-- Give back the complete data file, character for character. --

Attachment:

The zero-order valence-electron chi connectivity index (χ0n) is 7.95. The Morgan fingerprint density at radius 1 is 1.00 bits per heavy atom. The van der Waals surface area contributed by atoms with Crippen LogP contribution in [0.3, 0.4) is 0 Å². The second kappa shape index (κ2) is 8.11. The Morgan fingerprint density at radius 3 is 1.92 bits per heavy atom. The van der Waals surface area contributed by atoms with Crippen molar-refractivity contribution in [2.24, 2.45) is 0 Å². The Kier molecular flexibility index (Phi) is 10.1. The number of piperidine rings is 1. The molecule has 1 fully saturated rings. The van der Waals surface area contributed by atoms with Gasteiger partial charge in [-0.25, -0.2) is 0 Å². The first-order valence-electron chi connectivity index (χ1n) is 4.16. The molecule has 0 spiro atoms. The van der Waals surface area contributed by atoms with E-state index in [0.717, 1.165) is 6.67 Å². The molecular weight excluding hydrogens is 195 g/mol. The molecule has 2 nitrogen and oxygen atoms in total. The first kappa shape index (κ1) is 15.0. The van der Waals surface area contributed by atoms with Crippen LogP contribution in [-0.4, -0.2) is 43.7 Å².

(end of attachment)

The zero-order valence-electron chi connectivity index (χ0n) is 7.95. The Morgan fingerprint density at radius 1 is 1.00 bits per heavy atom. The van der Waals surface area contributed by atoms with Crippen LogP contribution in [0.3, 0.4) is 0 Å². The second kappa shape index (κ2) is 8.11. The Morgan fingerprint density at radius 3 is 1.92 bits per heavy atom. The van der Waals surface area contributed by atoms with Crippen molar-refractivity contribution in [2.24, 2.45) is 0 Å². The Kier molecular flexibility index (Phi) is 10.1. The number of piperidine rings is 1. The molecule has 1 fully saturated rings. The van der Waals surface area contributed by atoms with Gasteiger partial charge in [-0.25, -0.2) is 0 Å². The first-order valence-electron chi connectivity index (χ1n) is 4.16. The molecule has 0 spiro atoms. The van der Waals surface area contributed by atoms with E-state index in [0.717, 1.165) is 6.67 Å². The molecular weight excluding hydrogens is 195 g/mol. The molecule has 2 nitrogen and oxygen atoms in total. The first kappa shape index (κ1) is 15.0. The van der Waals surface area contributed by atoms with Crippen LogP contribution in [-0.4, -0.2) is 43.7 Å².